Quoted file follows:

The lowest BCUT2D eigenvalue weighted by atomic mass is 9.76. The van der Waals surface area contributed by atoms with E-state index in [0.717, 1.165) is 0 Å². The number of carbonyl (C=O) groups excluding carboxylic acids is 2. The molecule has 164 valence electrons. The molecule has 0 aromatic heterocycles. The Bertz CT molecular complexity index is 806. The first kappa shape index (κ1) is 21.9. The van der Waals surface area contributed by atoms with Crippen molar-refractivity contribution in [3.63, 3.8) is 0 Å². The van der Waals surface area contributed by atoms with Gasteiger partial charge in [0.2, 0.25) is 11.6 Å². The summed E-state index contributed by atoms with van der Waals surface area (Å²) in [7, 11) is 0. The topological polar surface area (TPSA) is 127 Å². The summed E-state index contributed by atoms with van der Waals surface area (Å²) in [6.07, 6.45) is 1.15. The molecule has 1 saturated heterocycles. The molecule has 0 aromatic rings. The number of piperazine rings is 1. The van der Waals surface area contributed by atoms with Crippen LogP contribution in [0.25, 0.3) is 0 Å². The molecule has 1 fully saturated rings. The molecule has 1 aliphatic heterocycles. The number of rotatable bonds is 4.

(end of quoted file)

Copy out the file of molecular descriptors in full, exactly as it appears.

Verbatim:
The lowest BCUT2D eigenvalue weighted by atomic mass is 9.76. The van der Waals surface area contributed by atoms with E-state index in [0.717, 1.165) is 0 Å². The number of carbonyl (C=O) groups excluding carboxylic acids is 2. The molecule has 164 valence electrons. The molecule has 0 aromatic heterocycles. The Bertz CT molecular complexity index is 806. The first kappa shape index (κ1) is 21.9. The van der Waals surface area contributed by atoms with Crippen molar-refractivity contribution in [3.63, 3.8) is 0 Å². The van der Waals surface area contributed by atoms with Gasteiger partial charge in [0.2, 0.25) is 11.6 Å². The summed E-state index contributed by atoms with van der Waals surface area (Å²) in [7, 11) is 0. The topological polar surface area (TPSA) is 127 Å². The summed E-state index contributed by atoms with van der Waals surface area (Å²) in [6.07, 6.45) is 1.15. The molecule has 1 saturated heterocycles. The molecule has 0 aromatic rings. The number of piperazine rings is 1. The van der Waals surface area contributed by atoms with Crippen LogP contribution in [0.25, 0.3) is 0 Å². The molecule has 1 fully saturated rings. The molecule has 1 aliphatic heterocycles. The number of rotatable bonds is 4.